Blog: http://www.thinkingandmaking.com
Book: http://www.blueprintsfortheweb.com

austin at grafofini.com
215-240-1265

31 Mar 2009 - 3:48pm
Andy Polaine
2008

The more I think about this the more I think back to my early training
in film and video. One of the things I really appreciate about the
film production model starts off from the premise that you need
several skillsets in order to make one thing and that the
collaboration works pretty seamlessly.

Broadly, those roles fall under the three pillars of Producer,
Director and Director of Photography. Everyone else fans out
underneath and there is interaction between those people, but also
deep respect for the others' art. Props people don't move lights, for
example, they'll ask a lighting person to do it. Other decisions move
up one pillar and down the other. So a second camera assistant won't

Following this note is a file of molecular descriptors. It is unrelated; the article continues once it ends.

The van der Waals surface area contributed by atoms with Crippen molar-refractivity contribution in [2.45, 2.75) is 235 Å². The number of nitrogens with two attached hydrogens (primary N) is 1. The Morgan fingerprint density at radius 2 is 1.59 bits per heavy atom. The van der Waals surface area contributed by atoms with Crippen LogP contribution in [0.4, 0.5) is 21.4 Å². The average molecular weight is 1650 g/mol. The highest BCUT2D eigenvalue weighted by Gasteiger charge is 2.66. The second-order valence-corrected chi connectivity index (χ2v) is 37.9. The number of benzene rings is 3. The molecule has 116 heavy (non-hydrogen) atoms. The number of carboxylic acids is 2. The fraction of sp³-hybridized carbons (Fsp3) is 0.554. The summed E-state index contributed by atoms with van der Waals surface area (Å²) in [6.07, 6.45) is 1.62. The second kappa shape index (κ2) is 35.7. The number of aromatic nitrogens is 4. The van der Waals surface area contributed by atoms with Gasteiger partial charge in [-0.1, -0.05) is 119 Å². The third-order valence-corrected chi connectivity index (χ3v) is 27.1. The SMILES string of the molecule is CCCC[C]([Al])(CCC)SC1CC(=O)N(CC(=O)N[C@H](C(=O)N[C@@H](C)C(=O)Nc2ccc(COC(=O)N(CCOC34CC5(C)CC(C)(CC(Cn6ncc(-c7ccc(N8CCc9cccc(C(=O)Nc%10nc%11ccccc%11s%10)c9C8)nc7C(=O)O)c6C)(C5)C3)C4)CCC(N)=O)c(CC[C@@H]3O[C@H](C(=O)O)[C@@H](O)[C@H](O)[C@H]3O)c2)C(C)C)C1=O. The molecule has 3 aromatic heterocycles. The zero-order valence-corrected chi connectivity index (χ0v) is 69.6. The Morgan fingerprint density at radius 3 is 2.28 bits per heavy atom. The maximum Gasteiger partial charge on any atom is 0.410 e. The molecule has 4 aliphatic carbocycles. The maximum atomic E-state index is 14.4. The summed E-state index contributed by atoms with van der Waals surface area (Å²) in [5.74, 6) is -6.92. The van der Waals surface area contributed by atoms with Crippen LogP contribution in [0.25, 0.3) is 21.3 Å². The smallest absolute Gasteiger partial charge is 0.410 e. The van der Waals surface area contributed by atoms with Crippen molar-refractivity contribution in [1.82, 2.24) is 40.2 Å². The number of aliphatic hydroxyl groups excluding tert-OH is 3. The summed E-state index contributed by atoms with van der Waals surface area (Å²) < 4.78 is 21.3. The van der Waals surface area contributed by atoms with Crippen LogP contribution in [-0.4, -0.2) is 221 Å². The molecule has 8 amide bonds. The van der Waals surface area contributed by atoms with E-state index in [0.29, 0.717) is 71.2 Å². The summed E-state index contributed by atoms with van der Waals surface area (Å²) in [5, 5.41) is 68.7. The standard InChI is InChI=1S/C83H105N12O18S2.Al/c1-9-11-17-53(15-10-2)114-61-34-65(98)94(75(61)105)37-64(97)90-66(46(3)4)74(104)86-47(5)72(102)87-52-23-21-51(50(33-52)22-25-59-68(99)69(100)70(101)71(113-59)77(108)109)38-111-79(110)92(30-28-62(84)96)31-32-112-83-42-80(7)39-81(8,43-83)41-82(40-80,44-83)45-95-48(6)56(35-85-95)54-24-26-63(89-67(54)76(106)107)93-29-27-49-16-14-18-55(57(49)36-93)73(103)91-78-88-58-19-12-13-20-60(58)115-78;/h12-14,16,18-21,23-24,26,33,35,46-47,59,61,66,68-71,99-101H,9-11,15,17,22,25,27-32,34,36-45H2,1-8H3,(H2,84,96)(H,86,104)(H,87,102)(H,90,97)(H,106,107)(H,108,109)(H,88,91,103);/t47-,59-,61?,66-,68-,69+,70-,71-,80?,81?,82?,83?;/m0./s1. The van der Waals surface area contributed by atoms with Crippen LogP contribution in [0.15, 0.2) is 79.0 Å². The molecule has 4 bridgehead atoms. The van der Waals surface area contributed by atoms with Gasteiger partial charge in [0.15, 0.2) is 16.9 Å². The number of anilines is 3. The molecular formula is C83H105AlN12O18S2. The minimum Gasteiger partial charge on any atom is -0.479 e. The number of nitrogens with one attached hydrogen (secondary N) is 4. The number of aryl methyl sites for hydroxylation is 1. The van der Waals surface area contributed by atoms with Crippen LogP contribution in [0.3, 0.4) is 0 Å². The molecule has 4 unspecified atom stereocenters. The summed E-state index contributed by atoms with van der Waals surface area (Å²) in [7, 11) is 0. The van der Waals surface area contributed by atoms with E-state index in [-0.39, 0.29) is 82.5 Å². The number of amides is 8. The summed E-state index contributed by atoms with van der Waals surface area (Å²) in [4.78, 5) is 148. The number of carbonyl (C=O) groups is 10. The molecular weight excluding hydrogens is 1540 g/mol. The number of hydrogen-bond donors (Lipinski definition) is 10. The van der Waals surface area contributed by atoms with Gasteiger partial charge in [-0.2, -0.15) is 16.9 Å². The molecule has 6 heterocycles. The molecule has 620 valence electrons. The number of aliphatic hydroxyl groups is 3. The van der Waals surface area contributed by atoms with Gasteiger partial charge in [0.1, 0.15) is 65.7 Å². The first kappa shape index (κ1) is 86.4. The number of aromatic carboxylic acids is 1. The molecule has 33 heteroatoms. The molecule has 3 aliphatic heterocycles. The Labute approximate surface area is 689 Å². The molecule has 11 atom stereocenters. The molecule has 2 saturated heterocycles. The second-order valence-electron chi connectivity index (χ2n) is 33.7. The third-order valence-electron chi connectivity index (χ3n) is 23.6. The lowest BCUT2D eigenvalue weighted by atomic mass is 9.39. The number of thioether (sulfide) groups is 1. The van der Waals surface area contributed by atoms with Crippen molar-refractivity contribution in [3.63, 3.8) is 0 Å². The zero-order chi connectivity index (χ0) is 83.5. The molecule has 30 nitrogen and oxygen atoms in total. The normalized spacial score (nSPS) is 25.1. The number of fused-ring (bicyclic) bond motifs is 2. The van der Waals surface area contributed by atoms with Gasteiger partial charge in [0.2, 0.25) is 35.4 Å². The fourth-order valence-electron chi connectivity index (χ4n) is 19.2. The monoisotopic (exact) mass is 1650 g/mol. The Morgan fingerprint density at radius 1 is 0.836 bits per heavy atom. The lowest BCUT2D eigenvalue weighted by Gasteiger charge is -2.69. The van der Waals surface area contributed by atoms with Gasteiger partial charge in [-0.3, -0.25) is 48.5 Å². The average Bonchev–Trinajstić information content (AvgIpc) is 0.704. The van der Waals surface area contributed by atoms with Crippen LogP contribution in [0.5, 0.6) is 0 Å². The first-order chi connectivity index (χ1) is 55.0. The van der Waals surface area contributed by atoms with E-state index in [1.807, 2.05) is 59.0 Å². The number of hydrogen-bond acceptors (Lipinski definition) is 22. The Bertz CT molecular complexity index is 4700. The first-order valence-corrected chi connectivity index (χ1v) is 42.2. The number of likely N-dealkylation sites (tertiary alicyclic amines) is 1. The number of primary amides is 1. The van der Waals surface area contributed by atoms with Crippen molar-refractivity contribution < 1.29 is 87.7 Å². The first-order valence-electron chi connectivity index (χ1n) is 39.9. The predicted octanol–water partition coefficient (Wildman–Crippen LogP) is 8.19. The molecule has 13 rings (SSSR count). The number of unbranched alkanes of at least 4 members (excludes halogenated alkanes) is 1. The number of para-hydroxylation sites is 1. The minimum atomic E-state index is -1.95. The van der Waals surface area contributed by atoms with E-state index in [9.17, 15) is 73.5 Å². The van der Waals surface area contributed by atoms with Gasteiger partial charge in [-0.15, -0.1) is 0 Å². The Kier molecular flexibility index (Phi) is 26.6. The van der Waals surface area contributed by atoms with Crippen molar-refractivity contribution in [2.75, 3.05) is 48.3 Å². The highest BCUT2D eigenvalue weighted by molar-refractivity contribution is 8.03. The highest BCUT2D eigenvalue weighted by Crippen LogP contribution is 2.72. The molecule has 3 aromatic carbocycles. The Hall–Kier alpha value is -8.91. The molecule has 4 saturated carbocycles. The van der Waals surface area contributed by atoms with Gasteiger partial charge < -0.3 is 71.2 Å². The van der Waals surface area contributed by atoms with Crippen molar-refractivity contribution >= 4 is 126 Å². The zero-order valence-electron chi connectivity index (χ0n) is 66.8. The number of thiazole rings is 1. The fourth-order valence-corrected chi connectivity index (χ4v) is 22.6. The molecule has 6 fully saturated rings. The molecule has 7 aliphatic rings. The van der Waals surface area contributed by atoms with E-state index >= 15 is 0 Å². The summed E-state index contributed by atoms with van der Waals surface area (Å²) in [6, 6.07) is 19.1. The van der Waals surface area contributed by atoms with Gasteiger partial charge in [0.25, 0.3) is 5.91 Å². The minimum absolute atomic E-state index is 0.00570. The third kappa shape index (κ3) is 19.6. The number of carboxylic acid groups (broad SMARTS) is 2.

ask the Director about something directly, they'll ask the DP who will
ask the Director. And so it goes on.

This process works very well, by and large and each area has its
specialists, it's 'blueprints' (the script, the shooting script, the
storyboard, the lighting schema, etc., etc.) but all of it is aimed at
one goal - the film. That doesn't stop disagreements and discussion
and it certainly doesn't erode creative thinking, quite the opposite.
Sometimes people move around roles too and sometimes those roles
collapse together on smaller teams - a DP might also handle the
sound, the Director might also be the DP, etc. The smallest being a
director, writer, producer, cameraperson and editor being the a single
person. All of these people - from the electrician to the Director are
involved in filmmaking. All those people are filmmakers, each has a
speciality.

I have often wondered why this hasn't happened in our area and the